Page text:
Time to hit the dirt

Naturally, trail time is the ultimate test of a bike's performance and there was plenty available in the areas surrounding Grand Junction where a fleet of Trek Travel vehicles were on hand to whisk us all away (including John Burke!) to the Kokopelli and 18 Mile Road trails to briefly test the HiFi, Supercaliber 29er, Top Fuel, and Fuel EX.

Although the single-pivot designs look humble on paper, Trek has obviously done its homework to extract as much performance as possible as each of the bikes rode and pedaled surprisingly well. Single-pivot still rules the nest in Waterloo, but the talons have grown longer and sharper. For starters, the bearing-equipped rear end of the Top Fuel was noticeably smoother than in previous iterations, and the Race Day platform definitely satisfies its go-fast goal with its firm and limited travel.

The star of the show, though, was the Gary Fisher HiFi with its featherlight 5in-travel chassis and nimble handling. Under power, the HiFi pedaled startlingly efficiently and Genesis 2.0 seems to work as advertised as there was a marked improvement in low-speed handling over the original Genesis geometry. Granted, it should be noted that none of the trails we visited justified leaving the middle ring where each system was optimized nor was there heavy braking involved so we'll reserve final judgment until we're able to put in some more quality time.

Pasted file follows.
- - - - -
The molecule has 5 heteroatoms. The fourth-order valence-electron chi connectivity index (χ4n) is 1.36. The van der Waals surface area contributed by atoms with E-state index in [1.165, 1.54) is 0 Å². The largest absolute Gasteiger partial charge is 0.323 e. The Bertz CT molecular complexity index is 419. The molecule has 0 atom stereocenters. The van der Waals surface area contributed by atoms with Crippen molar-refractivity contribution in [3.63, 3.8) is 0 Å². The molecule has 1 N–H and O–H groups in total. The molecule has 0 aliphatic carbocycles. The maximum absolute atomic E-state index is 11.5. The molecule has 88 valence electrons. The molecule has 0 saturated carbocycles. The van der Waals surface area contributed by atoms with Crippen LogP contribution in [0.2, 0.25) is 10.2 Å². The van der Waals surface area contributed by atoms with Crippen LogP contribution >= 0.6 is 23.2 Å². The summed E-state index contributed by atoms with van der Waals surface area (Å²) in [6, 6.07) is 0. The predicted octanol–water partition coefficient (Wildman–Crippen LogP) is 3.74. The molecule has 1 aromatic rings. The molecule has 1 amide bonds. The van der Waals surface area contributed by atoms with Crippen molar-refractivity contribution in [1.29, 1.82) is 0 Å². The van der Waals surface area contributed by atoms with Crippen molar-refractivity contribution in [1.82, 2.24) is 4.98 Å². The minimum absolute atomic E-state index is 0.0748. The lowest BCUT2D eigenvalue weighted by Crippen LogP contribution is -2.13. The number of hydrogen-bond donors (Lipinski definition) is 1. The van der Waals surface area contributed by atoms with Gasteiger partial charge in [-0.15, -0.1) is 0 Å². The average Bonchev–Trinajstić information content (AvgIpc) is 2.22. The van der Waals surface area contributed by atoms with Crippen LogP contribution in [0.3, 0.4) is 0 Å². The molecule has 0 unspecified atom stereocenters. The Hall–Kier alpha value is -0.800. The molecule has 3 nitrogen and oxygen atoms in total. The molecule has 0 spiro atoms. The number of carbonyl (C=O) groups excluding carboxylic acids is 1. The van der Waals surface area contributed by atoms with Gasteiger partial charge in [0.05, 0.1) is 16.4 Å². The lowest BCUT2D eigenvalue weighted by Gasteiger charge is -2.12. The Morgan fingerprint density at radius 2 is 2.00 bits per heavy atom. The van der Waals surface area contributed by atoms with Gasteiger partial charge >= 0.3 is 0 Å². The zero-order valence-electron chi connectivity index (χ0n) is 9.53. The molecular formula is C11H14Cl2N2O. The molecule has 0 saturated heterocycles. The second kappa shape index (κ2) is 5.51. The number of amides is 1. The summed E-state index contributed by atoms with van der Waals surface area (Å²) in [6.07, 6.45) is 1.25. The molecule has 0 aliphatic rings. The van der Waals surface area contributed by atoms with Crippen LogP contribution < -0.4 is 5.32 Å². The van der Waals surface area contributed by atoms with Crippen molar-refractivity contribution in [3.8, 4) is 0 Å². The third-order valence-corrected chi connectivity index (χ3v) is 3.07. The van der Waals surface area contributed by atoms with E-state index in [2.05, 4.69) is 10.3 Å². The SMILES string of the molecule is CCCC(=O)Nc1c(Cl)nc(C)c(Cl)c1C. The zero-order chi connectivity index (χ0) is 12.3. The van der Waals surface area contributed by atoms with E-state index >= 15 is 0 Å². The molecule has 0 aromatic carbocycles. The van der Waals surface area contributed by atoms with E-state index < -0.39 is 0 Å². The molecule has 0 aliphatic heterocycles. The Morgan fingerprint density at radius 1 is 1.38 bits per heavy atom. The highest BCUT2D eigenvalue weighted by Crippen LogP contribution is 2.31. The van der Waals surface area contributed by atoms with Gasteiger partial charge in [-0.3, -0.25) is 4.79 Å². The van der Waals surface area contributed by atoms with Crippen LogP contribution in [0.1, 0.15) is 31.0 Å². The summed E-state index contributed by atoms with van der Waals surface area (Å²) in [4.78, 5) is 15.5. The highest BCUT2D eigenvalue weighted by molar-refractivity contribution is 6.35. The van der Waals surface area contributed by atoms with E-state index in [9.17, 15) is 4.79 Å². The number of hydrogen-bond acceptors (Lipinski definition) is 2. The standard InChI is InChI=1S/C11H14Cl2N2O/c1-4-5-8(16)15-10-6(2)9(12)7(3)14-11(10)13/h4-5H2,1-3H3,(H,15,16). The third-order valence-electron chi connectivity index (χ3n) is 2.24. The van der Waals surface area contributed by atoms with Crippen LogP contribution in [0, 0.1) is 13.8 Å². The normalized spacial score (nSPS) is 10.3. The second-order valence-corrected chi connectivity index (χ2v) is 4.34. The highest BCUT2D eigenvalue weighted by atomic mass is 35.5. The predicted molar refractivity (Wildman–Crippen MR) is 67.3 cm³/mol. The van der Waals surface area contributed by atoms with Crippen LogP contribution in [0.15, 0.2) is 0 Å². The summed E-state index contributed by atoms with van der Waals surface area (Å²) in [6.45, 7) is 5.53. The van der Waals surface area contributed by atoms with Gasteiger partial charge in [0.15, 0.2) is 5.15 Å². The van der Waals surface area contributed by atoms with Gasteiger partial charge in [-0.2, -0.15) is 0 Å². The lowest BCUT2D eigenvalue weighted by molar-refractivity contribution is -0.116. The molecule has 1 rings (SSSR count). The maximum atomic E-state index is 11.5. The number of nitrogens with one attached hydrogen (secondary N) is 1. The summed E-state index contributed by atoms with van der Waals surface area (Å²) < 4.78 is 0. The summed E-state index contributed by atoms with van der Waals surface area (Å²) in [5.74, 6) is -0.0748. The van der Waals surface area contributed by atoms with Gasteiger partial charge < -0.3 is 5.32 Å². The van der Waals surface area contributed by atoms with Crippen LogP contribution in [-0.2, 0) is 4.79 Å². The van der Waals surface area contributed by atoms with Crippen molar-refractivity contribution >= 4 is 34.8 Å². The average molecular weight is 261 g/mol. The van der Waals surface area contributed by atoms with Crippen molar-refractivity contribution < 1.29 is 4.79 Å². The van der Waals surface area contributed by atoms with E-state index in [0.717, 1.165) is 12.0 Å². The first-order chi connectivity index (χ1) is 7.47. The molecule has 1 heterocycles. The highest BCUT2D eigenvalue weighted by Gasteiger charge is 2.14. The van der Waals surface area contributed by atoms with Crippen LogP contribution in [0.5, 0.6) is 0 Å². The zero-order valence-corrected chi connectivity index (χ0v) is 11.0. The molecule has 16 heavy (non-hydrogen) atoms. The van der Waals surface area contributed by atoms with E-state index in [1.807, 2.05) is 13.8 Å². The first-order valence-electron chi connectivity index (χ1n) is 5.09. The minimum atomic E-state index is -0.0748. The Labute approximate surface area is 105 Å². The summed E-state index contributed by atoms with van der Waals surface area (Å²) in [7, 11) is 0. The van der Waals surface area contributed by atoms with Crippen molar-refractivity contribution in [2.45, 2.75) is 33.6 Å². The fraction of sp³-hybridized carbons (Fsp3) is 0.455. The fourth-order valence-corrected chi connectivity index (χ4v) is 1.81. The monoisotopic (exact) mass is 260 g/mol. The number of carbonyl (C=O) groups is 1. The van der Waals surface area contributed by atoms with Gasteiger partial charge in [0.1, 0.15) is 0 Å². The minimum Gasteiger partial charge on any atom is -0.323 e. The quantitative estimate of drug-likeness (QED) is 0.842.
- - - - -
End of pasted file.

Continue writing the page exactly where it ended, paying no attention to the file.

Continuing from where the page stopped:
Overall, the new lineup is certainly promising. While the lack of an innovative new rear suspension design is still somewhat disappointing, Trek seems to have proved that simple can still be effective. If nothing else, the newfound commitment to the off-road world is a refreshing change from years of Lance Fever and the Travis Brown-signature 69er shows that Trek is at least willing to go out on limb a bit. As Burke mentioned in his opening speech, "this is just the start", and it will be interesting to see how things continue to develop. Welcome back, Trek. We missed you.